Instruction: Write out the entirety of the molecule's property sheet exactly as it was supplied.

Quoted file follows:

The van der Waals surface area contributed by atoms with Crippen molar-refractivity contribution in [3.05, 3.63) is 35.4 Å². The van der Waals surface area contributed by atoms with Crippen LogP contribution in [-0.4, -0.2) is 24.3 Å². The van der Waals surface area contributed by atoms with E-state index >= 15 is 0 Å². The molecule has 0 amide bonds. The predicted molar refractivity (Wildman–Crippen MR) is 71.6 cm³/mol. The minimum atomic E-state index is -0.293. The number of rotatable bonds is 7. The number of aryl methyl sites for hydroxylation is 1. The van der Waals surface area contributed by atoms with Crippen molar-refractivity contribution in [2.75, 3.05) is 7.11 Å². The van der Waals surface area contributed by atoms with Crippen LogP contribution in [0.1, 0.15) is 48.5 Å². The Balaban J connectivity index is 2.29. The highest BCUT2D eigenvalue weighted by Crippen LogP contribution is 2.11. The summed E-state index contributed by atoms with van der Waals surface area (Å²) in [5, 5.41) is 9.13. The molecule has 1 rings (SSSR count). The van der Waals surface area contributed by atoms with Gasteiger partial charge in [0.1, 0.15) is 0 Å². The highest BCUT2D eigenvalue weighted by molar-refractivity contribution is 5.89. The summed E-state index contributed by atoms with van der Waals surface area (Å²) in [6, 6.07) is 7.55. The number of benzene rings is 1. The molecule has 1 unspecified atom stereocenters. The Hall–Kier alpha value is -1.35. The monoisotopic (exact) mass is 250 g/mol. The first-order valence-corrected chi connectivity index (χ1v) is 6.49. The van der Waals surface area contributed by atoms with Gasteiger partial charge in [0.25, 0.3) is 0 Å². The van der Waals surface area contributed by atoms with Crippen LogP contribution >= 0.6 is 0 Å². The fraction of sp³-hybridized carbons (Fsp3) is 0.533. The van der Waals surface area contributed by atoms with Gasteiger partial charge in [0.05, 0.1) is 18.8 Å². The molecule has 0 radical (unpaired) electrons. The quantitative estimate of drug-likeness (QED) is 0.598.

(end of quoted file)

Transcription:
The van der Waals surface area contributed by atoms with Crippen molar-refractivity contribution in [3.05, 3.63) is 35.4 Å². The van der Waals surface area contributed by atoms with Crippen LogP contribution in [-0.4, -0.2) is 24.3 Å². The van der Waals surface area contributed by atoms with E-state index >= 15 is 0 Å². The molecule has 0 amide bonds. The predicted molar refractivity (Wildman–Crippen MR) is 71.6 cm³/mol. The minimum atomic E-state index is -0.293. The number of rotatable bonds is 7. The number of aryl methyl sites for hydroxylation is 1. The van der Waals surface area contributed by atoms with Crippen molar-refractivity contribution in [2.75, 3.05) is 7.11 Å². The van der Waals surface area contributed by atoms with Crippen LogP contribution in [0.1, 0.15) is 48.5 Å². The Balaban J connectivity index is 2.29. The highest BCUT2D eigenvalue weighted by Crippen LogP contribution is 2.11. The summed E-state index contributed by atoms with van der Waals surface area (Å²) in [5, 5.41) is 9.13. The molecule has 1 rings (SSSR count). The van der Waals surface area contributed by atoms with Gasteiger partial charge in [0.1, 0.15) is 0 Å². The highest BCUT2D eigenvalue weighted by molar-refractivity contribution is 5.89. The summed E-state index contributed by atoms with van der Waals surface area (Å²) in [6, 6.07) is 7.55. The number of benzene rings is 1. The molecule has 1 unspecified atom stereocenters. The Hall–Kier alpha value is -1.35. The monoisotopic (exact) mass is 250 g/mol. The first-order valence-corrected chi connectivity index (χ1v) is 6.49. The van der Waals surface area contributed by atoms with Gasteiger partial charge in [0.25, 0.3) is 0 Å². The van der Waals surface area contributed by atoms with Crippen LogP contribution >= 0.6 is 0 Å². The fraction of sp³-hybridized carbons (Fsp3) is 0.533. The van der Waals surface area contributed by atoms with Gasteiger partial charge in [0.05, 0.1) is 18.8 Å². The molecule has 0 radical (unpaired) electrons. The quantitative estimate of drug-likeness (QED) is 0.598.